For the record, I do not consider myself to be anti-EU. I do have a problem with the way in which the structures are not properly democratically accountable and I really think that the Lisbon treaty should be ratified in the UK through a referendum because all 3 main parties said it would happen. We are however much better off in the EU than outside of it and it is generally a force for good in my view.
Iain Dale is apparently slap bang on the UKIP tag and Tim Montgomerie from Con Home is also hovering dangerously close to them too!
I would be interested to see where other Lib Dems are on this graph.
Rather cheekily, there is now a petition on the Number 10 website urging the Prime Minister to resign.
There are already 706 signatures. I wonder how many they will get before it closes on 22nd October this year, or Number 10 shuts it down.
UPDATE: Guido and Dale have now posted on this. I think this could get very big, very quickly. It's already up to 1,789 in the space of a couple of hours. It only needs 28,000 to become the top petition.
Vince Cable has written an excellent article for The Independent today. It quickly gets to the heart of the current economic malaise with brevity and honesty and then proposes a number of measures that could be taken now to begin to cut spending.
If you read further down the article you will see that almost every comment is strongly in favour of what he is saying and several of them lament the fact that he is not, and likely will not ever be in government. One comment in particular is almost heartbreaking from someone who is terminally ill and despite having voted Liberal/Lib Dem in every election, he has never seen a Lib Dem MP elected in any of the constituencies he has lived in. Effectively he has been disenfranchised for his entire life.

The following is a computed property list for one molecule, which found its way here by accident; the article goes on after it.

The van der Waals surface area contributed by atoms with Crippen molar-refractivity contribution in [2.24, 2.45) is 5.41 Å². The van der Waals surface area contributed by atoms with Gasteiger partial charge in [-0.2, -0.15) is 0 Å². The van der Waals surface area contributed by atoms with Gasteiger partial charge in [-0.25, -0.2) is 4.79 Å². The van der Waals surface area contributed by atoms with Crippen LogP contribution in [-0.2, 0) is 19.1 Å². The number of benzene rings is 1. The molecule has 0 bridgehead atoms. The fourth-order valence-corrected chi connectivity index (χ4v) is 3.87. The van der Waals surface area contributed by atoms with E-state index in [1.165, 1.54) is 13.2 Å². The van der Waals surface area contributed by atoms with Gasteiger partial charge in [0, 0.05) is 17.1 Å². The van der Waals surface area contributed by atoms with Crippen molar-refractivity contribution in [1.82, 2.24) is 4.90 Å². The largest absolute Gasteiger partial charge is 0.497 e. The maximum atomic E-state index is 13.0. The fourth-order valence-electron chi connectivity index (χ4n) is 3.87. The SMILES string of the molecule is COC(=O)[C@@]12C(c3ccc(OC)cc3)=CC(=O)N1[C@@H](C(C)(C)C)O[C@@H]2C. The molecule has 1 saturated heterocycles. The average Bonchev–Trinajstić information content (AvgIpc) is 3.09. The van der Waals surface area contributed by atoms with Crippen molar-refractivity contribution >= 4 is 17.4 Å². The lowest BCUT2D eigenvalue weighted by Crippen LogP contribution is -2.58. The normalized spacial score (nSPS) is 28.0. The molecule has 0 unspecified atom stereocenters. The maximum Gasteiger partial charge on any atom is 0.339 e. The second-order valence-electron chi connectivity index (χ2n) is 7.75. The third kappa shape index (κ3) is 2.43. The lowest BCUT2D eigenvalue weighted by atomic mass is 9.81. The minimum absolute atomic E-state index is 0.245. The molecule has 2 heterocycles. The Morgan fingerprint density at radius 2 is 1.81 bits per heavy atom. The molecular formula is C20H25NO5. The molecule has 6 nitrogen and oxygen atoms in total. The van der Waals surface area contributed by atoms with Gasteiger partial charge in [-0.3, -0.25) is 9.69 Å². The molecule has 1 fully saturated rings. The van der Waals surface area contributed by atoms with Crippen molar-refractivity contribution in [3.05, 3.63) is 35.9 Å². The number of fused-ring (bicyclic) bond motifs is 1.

The reason is because of our first past the post electoral system. The number of votes cast bear very little relation to the number of seats allocated amongst the 646 parliamentary constituencies. For example Labour at the last election got 55% of the seats with only 36% of the vote. The Lib Dems got 22% of the vote and less than 10% of the seats.
Just to highlight how utterly unfair the system is, I have put figures into the UK Polling Report Swing Calculator to see what the outcome would be if all three main parties got exactly one third of the votes in an election. I know that is a very unlikely scenario, but just as an experiment, it is very revealing about our electoral system. Here are the results:
Discounting "Others" and Northern Ireland (which are built into this calculator), there are 620 seats to compete for. As you can see, despite complete parity in the votes (33.33% each), The Lib Dems only get 106 of them or 17%. The Conservatives get 208 or 33.5%. Labour get 306 or 49.4%. So Labour would almost have enough to form a majority government. They could certainly head a minority administration. Meanwhile the Lib Dems get only a third of the seats that Labour get despite having had exactly the same number of votes!